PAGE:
The Top Traditional Food Markets in and Around Santiago De Compostela

Tomatoes at the market | © hpgruesen/Pixabay
Tomatoes at the market | © hpgruesen/Pixabay
Photo of Esme Fox
16 June 2017

Northern Spain has a strong reputation for traditional food markets – especially in Santiago de Compostela, the regional capital of Galicia. The many markets in and around the town offer a wide range of traditional products to sample or take back home with you. Read on for our round-up of the best in the area.

Mercado de Abastos de Santiago

Santiago’s main city market, the Mercado de Abastos, is the second most-visited spot in Santiago after the cathedral, and attracts up to 4000 people every Saturday. Dating back to 1873, it has over 70 stalls selling everything from cured meats and cheeses, to seafood, vegetables, bread and fresh flowers. Stop here to pick up some of Galicia’s most traditional products to take back with you, including Tetilla cheese, Galician sausages or honey.

Mercado de Abastos, Santiago de Compostela | © Alquiler de Coches/Flickr

Mercado de Arzúa

Market, Spanish
Map View
Galician Tetilla cheese
Galician Tetilla cheese | Galician Tetilla cheese
The small village of Arzúa lies around 45km (28 miles) east of Santiago de Compostela along the Camino de Santiago, and is popular with visitors. The market is held at the Terra do Queixo showground on the 8th and 22nd of each month from 8am-2pm, and specialises in local breads and cheeses, as well as selling vegetables and clothes. Arzúa also holds an Ecological Fair every October, promoting the region’s ecological products and featuring music, workshops and theatre.

Mercado de Padrón

Less than a half-hour drive southwest of Santiago de Compostela, you’ll come to the town of Padrón, which holds one of the biggest and most popular Sunday markets in Galicia. Boasting more than 600 stalls, it sells everything from traditional Galician food products to seafood, plants, spices and clothing. As this is Padrón, don’t forget to pick up some of its most famous export – pimientos de Padrón (Padrón peppers), small green (non-spicy) peppers which are fried, sprinkled with salt and eaten as a tapa. The pulpo a la Gallega (Galician-style octopus), boiled and covered in olive oil and paprika is also particularly popular here, and makes for a tasty snack while shopping.

Mercado de Lalín

Market, Spanish
Map View
Take your pick of fresh produce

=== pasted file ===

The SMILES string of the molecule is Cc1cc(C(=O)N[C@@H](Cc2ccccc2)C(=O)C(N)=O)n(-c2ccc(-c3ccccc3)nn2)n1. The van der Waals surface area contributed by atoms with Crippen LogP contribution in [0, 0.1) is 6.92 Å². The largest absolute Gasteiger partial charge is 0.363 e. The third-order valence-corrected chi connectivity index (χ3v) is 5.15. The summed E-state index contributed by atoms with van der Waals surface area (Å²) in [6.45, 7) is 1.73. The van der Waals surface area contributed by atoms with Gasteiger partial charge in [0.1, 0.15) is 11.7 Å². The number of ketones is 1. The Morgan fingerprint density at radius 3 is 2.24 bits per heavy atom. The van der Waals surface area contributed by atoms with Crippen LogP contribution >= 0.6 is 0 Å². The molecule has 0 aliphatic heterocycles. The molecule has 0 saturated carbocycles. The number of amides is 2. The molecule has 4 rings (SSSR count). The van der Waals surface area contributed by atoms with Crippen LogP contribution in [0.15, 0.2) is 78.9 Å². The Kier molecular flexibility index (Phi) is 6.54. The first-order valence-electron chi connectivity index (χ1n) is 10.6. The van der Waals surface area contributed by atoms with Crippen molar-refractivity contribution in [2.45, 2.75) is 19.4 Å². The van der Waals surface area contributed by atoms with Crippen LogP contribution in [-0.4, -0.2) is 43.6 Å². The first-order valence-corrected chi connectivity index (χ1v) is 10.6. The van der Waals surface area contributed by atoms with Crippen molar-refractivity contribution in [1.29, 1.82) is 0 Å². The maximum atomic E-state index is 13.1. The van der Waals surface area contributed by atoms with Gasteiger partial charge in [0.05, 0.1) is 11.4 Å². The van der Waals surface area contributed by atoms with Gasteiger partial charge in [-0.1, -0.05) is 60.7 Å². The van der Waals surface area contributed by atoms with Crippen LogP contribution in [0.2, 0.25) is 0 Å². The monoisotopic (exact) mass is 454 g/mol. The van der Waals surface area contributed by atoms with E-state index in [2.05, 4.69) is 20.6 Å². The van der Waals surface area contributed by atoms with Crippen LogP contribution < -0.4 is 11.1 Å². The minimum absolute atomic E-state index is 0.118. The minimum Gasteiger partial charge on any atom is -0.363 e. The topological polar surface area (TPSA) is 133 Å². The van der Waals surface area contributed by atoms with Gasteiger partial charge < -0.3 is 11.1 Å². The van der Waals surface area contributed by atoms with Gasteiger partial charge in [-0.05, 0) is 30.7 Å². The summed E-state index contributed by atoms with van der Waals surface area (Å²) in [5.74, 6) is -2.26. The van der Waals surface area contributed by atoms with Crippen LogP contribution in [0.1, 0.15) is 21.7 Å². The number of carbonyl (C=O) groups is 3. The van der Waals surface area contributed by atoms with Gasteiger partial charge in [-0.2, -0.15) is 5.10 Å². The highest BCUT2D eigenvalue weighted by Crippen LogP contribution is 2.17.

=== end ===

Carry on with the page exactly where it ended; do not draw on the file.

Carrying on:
Take your pick of fresh produce | Take your pick of fresh produce
Make the trip 50km (51 miles) southeast of Santiago de Compostela, and you’ll find the town of Lalín, which holds two markets on the 3rd and the 18th of each month (if either of these dates falls on a Sunday, they are changed to the 2nd and the 19th respectively). The first, Campo da Feira Vello sells everything from food products to clothes and footwear, while the second, Campo da Feira Novo specialises in fruits and vegetables.

Mercados de Melide

Market, Spanish
Map View
Honey stall at the market
Honey stall at the market | Honey stall at the market
The town of Melide is a real Galician commercial centre, where shops are even open on Sunday (unheard of in the rest of Spain). Not only this, but it boasts three traditional markets. The daily market on Praza das Coles sells fruit and vegetable produce from local farmers, while the market on Praza da Alfóndega specialises in traditional Galician products such as cheeses, sausages, honeys and breads. It also holds a large market every Sunday from 8am-3.30pm, home to over 100 stalls, selling everything from local food products to clothes, leatherwork and shoes. Visit Melide on the last Sunday of each month and you’ll be able to witness the Feira Grande – Galicia’s second most-important cattle market.

Mercado de A Estrada

Market, Spanish
Map View
Vegetables
Vegetables | Vegetables
The small town of A Estrada lies half an hour’s drive south of Santiago de Compostela and holds a traditional market every Wednesday. Held in Praza da Feira, just east of the centre, it takes place between 10am-2pm. Many local products are on sale directly from the farmers here, including fruits and vegetables, cheeses and breads. They also have a section for textiles and clothes.

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